Roots are, in general, characterized by a high digestibility and palatability. They contain large proportions of water, as has been shown, viz., 70 to 90 per cent, and only small amounts of both fat and fiber. The protein is also low, and about 40 per cent thereof is in non-protein form. The nitrogen-free extract, on the other hand, is relatively high and consists largely of soluble carbohydrates. The root crops are, therefore, especially valuable sources of carbohydrates. They are greatly relished by stock and have a favorable influence on their digestion and general health. The only exception is that care is necessary in case of feeding root crops (mangels and sugar beets) to breeding rams and perhaps also to ewes and cattle, on account of the possibility of formation of kidney and bladder stones. There is no danger in this respect in the case of fattening animals, according to the Iowa station.la
The main root crops used for feeding farm animals in this country are mangels, rutabagas, turnips, sugar beets, and carrots. Cabbage, rape, and kale belong to the same botanical genus as turnips and rutabagas (brassica), of the mustard family (Latin name, cruciferæ), and parsnips belong to the carrot family (umbellifera). These crops will now briefly be considered.
Mangels are also called mangel-wurzels or field beets (Beta vulgaris, Fig. 22). Like root crops in general, mangels have a high feeding value for the amount of dry matter they contain, which is less than that of any other root crop, viz., 9 per cent on the average. There is considerable difference in different varieties in this respect, the average dry matter contents of these ranging between 6 and 16 per cent. The average digestion coefficients for the dry matter of mangels is 87 per cent, and that of the carbohydrates 95 per cent. The carbohydrates are largely sugar and pectins, and make up nearly 70 per cent of the total dry matter. The protein substances (nitrogen x 6.25) consist of only 40 per cent of true protein, the balance being amides and nitric acid combined with alkalies. Very large yields of mangels are grown on rich land and with an ample water supply. Ontario Agricultural College reports a yield of nearly 28 tons to the acre, and Cornell station 23.6 tons, the fine average for five different stations being about 20 tons.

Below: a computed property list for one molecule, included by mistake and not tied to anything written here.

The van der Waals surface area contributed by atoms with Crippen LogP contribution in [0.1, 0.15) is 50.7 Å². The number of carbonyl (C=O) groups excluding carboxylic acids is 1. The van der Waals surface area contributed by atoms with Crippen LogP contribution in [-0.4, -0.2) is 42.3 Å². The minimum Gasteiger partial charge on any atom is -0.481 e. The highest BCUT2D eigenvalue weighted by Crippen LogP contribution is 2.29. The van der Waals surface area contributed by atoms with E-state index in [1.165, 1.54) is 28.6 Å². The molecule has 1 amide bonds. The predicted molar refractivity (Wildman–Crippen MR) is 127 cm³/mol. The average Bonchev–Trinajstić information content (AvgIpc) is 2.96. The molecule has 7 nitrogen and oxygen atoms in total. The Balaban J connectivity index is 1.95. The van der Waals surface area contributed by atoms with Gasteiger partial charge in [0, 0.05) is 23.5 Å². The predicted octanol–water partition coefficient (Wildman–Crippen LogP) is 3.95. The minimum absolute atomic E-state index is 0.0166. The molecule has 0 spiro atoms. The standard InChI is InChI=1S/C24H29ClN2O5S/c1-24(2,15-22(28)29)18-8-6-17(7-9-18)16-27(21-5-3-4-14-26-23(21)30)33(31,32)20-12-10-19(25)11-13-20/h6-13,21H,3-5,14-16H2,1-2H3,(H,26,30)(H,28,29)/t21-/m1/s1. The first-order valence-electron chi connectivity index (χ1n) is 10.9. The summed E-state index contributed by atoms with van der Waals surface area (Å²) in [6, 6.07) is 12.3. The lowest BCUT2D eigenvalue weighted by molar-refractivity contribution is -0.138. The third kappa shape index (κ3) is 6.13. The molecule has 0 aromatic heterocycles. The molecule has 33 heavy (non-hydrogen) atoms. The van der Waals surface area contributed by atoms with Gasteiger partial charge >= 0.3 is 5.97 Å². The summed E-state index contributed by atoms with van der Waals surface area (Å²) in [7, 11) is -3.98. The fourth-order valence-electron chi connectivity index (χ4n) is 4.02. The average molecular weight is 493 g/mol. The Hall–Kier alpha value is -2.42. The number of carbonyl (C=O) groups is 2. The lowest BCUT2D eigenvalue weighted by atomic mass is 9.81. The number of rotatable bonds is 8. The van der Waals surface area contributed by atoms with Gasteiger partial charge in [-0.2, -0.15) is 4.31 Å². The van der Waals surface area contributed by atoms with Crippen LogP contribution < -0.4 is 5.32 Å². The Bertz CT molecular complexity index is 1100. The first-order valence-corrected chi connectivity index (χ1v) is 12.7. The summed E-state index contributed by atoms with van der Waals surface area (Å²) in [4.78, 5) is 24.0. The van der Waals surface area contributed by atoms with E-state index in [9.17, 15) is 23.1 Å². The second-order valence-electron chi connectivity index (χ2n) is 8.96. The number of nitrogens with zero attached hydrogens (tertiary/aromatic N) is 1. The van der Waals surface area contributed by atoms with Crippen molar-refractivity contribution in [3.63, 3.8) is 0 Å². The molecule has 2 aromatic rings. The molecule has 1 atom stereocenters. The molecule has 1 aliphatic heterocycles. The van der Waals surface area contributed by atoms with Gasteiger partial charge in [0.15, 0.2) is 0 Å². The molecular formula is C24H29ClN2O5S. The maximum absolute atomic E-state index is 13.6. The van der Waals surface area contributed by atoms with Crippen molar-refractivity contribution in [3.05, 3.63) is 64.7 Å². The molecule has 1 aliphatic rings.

la Bulletin 112; Farmers' Bulletin 465.
Mangels grow considerably out of the ground and are easily pulled by hand. In the mild winter climate of the southern States
and California they are generally left in the field until wanted for feeding, while in the eastern and central States they are stored in root cellars in the fall and kept cool and ventilated. They should not be fed for a few weeks after harvesting, as the freshly-harvested mangels tend to scour stock. Mangels furnish a good feed for all kinds of livestock, except perhaps horses. They are usually run through a root cutter or pulped before feeding. Danish feeding experiments have shown that the dry matter of mangels has a feeding value similar to grain feed, pound for pound, and that they may largely replace grain in feeding milch cows when substituted in this ratio—say 1 part of grain for 10 to 15 parts of roots, according to the water content, or, on the average, 1 to 121/2 by weight. Danish dairy farmers feed as much as 100 pounds of mangels per head daily to their cows, and similar heavy root feed
ing is also practised by eastern dairy farmers who are feeding their cows for official tests with a view to securing a maximum milk yield. Half-sugar mangels are recommended by the Cornell station as the most desirable root crop to grow for stock feeding.?
Rutabaga or Swedish turnip (Brassica campestris, Fig. 23) gives yields similar to mangels and, as a rule, contains somewhat more dry matter. It is considered a good sheep feed and also makes an excellent winter feed for swine, especially for brood sows. Rutabagas are extensively grown by British and Canadian farmers, but less than mangels or sugar beets in this country.
Kohlrabi (Brassica caulorapa) has been developed for its thickened stem instead of for its leaves and root. Although not a root in the botanical sense, it may be discussed under this heading, as it serves the same purpose as roots in stock feeding. According to the Cornell station, kohlrabi can be grown wherever rutabagas are grown, and will thrive under similar conditions. In the middle West, where rutabagas have a tendency to run to necks and form little root, this crop is a good substitute. The yields of the two crops appear to be about the same; as kohlrabi grows well out of the ground, it may be readily pastured by sheep, and these animals also relish greatly the leaves of the plant.
2 Bulletin 317.